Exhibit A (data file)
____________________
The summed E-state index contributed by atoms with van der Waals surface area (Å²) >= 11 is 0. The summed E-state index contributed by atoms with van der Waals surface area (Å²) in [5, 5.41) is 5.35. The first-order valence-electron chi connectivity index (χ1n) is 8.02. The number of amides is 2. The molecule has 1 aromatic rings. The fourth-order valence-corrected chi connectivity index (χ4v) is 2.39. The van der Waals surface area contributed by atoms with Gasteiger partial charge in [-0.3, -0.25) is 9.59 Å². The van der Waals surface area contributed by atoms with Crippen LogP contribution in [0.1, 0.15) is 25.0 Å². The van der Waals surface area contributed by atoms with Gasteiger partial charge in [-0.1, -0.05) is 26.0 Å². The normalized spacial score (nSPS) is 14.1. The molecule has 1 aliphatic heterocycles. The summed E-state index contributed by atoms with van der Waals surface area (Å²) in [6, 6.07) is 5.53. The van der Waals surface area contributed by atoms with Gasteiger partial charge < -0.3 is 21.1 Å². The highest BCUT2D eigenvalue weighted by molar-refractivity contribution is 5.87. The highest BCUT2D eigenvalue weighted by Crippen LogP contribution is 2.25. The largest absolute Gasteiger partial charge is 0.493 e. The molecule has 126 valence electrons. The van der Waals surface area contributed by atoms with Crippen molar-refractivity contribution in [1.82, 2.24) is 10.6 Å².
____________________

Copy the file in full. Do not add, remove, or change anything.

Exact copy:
The summed E-state index contributed by atoms with van der Waals surface area (Å²) >= 11 is 0. The summed E-state index contributed by atoms with van der Waals surface area (Å²) in [5, 5.41) is 5.35. The first-order valence-electron chi connectivity index (χ1n) is 8.02. The number of amides is 2. The molecule has 1 aromatic rings. The fourth-order valence-corrected chi connectivity index (χ4v) is 2.39. The van der Waals surface area contributed by atoms with Gasteiger partial charge in [-0.3, -0.25) is 9.59 Å². The van der Waals surface area contributed by atoms with Crippen LogP contribution in [0.1, 0.15) is 25.0 Å². The van der Waals surface area contributed by atoms with Gasteiger partial charge in [-0.1, -0.05) is 26.0 Å². The normalized spacial score (nSPS) is 14.1. The molecule has 1 aliphatic heterocycles. The summed E-state index contributed by atoms with van der Waals surface area (Å²) in [6, 6.07) is 5.53. The van der Waals surface area contributed by atoms with Gasteiger partial charge < -0.3 is 21.1 Å². The highest BCUT2D eigenvalue weighted by molar-refractivity contribution is 5.87. The highest BCUT2D eigenvalue weighted by Crippen LogP contribution is 2.25. The largest absolute Gasteiger partial charge is 0.493 e. The molecule has 126 valence electrons. The van der Waals surface area contributed by atoms with Crippen molar-refractivity contribution in [1.82, 2.24) is 10.6 Å².